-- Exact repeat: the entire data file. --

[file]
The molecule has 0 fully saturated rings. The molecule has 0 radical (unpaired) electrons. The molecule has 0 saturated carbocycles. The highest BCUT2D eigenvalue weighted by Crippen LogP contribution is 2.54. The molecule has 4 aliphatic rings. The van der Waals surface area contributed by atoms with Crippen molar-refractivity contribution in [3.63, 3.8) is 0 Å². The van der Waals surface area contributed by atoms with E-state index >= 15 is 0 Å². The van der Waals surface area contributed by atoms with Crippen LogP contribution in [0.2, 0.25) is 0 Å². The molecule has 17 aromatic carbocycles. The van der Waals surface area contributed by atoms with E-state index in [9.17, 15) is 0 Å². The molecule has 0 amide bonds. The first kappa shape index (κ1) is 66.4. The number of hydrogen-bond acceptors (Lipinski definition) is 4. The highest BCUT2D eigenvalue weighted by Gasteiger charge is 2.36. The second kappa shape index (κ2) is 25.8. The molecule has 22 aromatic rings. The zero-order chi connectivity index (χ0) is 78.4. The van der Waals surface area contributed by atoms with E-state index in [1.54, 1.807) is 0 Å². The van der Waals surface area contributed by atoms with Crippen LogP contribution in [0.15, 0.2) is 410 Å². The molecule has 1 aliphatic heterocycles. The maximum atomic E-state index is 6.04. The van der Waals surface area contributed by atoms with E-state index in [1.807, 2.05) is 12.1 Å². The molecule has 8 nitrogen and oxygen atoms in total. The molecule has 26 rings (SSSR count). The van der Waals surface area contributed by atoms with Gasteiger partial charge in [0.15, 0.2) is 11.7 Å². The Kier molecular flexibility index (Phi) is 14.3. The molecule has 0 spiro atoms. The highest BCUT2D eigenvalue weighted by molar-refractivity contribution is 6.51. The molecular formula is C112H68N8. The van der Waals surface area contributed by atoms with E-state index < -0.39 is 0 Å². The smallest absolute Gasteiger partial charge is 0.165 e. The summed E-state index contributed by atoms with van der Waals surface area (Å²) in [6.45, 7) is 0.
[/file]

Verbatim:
The molecule has 0 fully saturated rings. The molecule has 0 radical (unpaired) electrons. The molecule has 0 saturated carbocycles. The highest BCUT2D eigenvalue weighted by Crippen LogP contribution is 2.54. The molecule has 4 aliphatic rings. The van der Waals surface area contributed by atoms with Crippen molar-refractivity contribution in [3.63, 3.8) is 0 Å². The van der Waals surface area contributed by atoms with E-state index >= 15 is 0 Å². The van der Waals surface area contributed by atoms with Crippen LogP contribution in [0.2, 0.25) is 0 Å². The molecule has 17 aromatic carbocycles. The van der Waals surface area contributed by atoms with E-state index in [9.17, 15) is 0 Å². The molecule has 0 amide bonds. The first kappa shape index (κ1) is 66.4. The number of hydrogen-bond acceptors (Lipinski definition) is 4. The highest BCUT2D eigenvalue weighted by Gasteiger charge is 2.36. The second kappa shape index (κ2) is 25.8. The molecule has 22 aromatic rings. The zero-order chi connectivity index (χ0) is 78.4. The van der Waals surface area contributed by atoms with E-state index in [1.54, 1.807) is 0 Å². The van der Waals surface area contributed by atoms with Crippen LogP contribution in [0.15, 0.2) is 410 Å². The molecule has 1 aliphatic heterocycles. The maximum atomic E-state index is 6.04. The van der Waals surface area contributed by atoms with E-state index in [1.807, 2.05) is 12.1 Å². The molecule has 8 nitrogen and oxygen atoms in total. The molecule has 26 rings (SSSR count). The van der Waals surface area contributed by atoms with Gasteiger partial charge in [0.15, 0.2) is 11.7 Å². The Kier molecular flexibility index (Phi) is 14.3. The molecule has 0 spiro atoms. The highest BCUT2D eigenvalue weighted by molar-refractivity contribution is 6.51. The molecular formula is C112H68N8. The van der Waals surface area contributed by atoms with E-state index < -0.39 is 0 Å². The smallest absolute Gasteiger partial charge is 0.165 e. The summed E-state index contributed by atoms with van der Waals surface area (Å²) in [6.45, 7) is 0.